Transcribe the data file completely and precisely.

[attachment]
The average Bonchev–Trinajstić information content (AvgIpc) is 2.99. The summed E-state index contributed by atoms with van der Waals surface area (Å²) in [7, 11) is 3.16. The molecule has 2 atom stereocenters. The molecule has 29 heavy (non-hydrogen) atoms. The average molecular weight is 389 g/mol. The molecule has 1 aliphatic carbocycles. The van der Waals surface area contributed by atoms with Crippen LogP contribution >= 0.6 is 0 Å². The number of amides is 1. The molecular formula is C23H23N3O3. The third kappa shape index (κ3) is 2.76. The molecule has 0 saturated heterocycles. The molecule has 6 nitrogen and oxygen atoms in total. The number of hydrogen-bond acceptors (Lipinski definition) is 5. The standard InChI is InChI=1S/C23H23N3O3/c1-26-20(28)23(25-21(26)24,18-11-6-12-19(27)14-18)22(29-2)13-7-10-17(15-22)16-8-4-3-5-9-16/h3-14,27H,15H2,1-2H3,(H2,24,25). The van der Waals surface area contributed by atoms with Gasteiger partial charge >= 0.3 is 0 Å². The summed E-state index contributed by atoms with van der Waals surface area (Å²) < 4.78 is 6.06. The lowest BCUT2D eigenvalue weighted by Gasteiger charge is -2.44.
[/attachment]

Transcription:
The average Bonchev–Trinajstić information content (AvgIpc) is 2.99. The summed E-state index contributed by atoms with van der Waals surface area (Å²) in [7, 11) is 3.16. The molecule has 2 atom stereocenters. The molecule has 29 heavy (non-hydrogen) atoms. The average molecular weight is 389 g/mol. The molecule has 1 aliphatic carbocycles. The van der Waals surface area contributed by atoms with Crippen LogP contribution >= 0.6 is 0 Å². The number of amides is 1. The molecular formula is C23H23N3O3. The third kappa shape index (κ3) is 2.76. The molecule has 0 saturated heterocycles. The molecule has 6 nitrogen and oxygen atoms in total. The number of hydrogen-bond acceptors (Lipinski definition) is 5. The standard InChI is InChI=1S/C23H23N3O3/c1-26-20(28)23(25-21(26)24,18-11-6-12-19(27)14-18)22(29-2)13-7-10-17(15-22)16-8-4-3-5-9-16/h3-14,27H,15H2,1-2H3,(H2,24,25). The van der Waals surface area contributed by atoms with Gasteiger partial charge >= 0.3 is 0 Å². The summed E-state index contributed by atoms with van der Waals surface area (Å²) < 4.78 is 6.06. The lowest BCUT2D eigenvalue weighted by Gasteiger charge is -2.44.